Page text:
The Attorney General, Kalekeni Kaphale, has said there is nothing irregular with all petitions to declare vacant seats of 11 United Democratic Front (UDF) Members of Parliament.
Mzimba West MP Harry Mkandawire on March 10 this year, petitioned Speaker of Parliament, Richard Msowoya, to declare vacant seats of the UDF MPs, arguing that they had crossed the floor.
His petition came after another one by activist, Billy Mayaya, which also cited the same grounds.
With the issue of the two petitions now before High Court Judge, Charles Mkandawire, the Attorney General’s office has filed an affidavit in opposition arguments UDF MPs raised in their affidavit in support of originating summons on the issue.
The Daily Times has seen an affidavit, sworn by Clerk of Parliament, Fiona Kalemba, which states that there was nothing irregular with the petitions.
“That on 4th May 2016, the applicants commenced proceedings by way of originating summons seeking various declarations in relation to the 1st Respondent’s action pertaining to the petition presented to him by Harry Mkandawire, MP. That 1st Respondent acted in accordance with the law in dealing with the petitions that were presented to him in relation to the applicants,” reads part of the affidavit, dated August 1, 2016.
It concludes: “That the said petitions were not irregular as they were correctly submitted to the 1st Respondent.”
In the case, identified as Civil Cause Number 73 of 2015, Msowoya and Kalemba are first and second respondents, respectively.
David Lali, Lilian Patel, Ernest Yahaya, Abubakar M’baya, Aufi Mpaweni, Shaibu Kaliati, Rashid Pemba, Aisha Adams, Rodrick Khumbanyiwa, Misolo Kapichira and Grant Ndecha, who are the targeted MPs, are the plaintiffs.
The Daily Times has also seen an affidavit by Lali, which states that Msowoya was wrong in entertaining Mkandawire’s petition.
Among others, it says that there was another petition that was being challenged in court.
“There is already another petition presented by a Mr Billy Mayaya supported by Honourable Jessie Kabwila in relation to the same plaintiffs and that the issues surrounding the propriety of that petition are yet to be determined by a court of law,” reads part of the affidavit.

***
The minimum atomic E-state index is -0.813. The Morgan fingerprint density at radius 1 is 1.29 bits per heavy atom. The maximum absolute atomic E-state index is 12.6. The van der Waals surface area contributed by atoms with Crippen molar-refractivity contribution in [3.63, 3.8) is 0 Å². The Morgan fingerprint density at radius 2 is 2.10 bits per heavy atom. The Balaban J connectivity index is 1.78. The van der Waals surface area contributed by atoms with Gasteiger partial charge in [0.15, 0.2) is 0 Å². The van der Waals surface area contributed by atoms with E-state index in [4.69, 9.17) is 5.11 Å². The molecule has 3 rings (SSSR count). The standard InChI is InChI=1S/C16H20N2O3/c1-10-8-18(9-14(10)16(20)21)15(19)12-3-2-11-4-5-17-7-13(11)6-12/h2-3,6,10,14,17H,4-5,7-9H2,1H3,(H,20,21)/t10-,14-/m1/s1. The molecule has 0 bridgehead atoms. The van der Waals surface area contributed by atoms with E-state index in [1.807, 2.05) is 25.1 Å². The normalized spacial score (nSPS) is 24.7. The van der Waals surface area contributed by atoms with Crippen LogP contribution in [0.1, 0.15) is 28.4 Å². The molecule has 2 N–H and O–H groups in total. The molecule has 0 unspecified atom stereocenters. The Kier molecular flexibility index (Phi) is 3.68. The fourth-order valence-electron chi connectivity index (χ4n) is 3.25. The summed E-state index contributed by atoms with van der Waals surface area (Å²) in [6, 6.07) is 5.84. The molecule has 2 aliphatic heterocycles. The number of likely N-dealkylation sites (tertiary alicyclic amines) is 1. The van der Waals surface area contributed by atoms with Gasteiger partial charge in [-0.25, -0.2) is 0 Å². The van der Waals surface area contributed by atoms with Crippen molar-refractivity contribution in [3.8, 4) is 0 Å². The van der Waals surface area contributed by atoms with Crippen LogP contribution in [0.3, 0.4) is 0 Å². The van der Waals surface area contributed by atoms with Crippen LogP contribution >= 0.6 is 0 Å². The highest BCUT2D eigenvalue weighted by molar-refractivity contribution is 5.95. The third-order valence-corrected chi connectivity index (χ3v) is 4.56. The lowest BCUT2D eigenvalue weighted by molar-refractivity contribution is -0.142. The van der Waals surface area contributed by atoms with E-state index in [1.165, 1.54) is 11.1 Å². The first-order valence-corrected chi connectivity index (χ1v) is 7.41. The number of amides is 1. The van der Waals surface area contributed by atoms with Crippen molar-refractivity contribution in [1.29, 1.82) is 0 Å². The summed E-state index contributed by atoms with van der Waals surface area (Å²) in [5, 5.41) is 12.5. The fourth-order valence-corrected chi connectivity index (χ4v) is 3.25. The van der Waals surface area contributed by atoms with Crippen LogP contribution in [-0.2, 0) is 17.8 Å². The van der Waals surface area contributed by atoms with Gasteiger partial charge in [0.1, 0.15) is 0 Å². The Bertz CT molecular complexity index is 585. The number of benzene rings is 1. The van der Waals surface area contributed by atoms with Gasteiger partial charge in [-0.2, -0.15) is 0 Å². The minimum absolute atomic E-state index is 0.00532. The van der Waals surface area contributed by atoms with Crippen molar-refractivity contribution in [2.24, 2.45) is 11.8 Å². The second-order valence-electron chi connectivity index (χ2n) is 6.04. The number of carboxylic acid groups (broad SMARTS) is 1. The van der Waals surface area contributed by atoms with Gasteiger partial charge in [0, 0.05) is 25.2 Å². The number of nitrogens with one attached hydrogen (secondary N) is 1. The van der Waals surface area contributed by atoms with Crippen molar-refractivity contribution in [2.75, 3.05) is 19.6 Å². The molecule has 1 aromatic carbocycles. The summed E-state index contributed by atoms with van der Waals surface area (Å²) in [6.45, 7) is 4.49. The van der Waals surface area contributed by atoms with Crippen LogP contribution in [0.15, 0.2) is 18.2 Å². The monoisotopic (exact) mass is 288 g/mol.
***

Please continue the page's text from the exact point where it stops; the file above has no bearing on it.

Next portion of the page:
According to the affidavit, Mayaya’s petition was first delivered to Msowoya on May 21, 2015 before it was submitted again through Kabwila on June 22 the same year.
Lali’s affidavit also says that there was already an application for judicial review of Msowoya decision to process Mayaya’s petition. It says Mayaya’ petition was procedurally irregular.
In the affidavit, Lali also argues that the same issues of procedural impropriety are also arising in Mkandawire’s petition.
“In any case, by merely moving from one side of the House to another, without necessarily resigning from the UDF and joining another party, the plaintiffs have not crossed the floor within the meaning of Section 65 of the constitution,” reads the affidavit in support of the originating summons, dated March 17, 2016.
Lawyer Gabriel Chembezi is representing the UDF MPs while Apoche Itimu of the Attorney General’s Office is representing Parliament.
In an interview on Tuesday, Chembezi said he will respond to the issues raised in Kalemba’s affidavit.
“I have seen the affidavit. We are preparing another affidavit in response to that,” he said.
Section 65 of the country’s Constitution gives powers to declare vacant seats of all MPs, who have crossed the floor.
In May last year, all UDF MPs, except Balaka North MP, Lucius Banda, moved to government benches in what was said to a parliamentary working relationship with the ruling Democratic Progressive Party (DPP).
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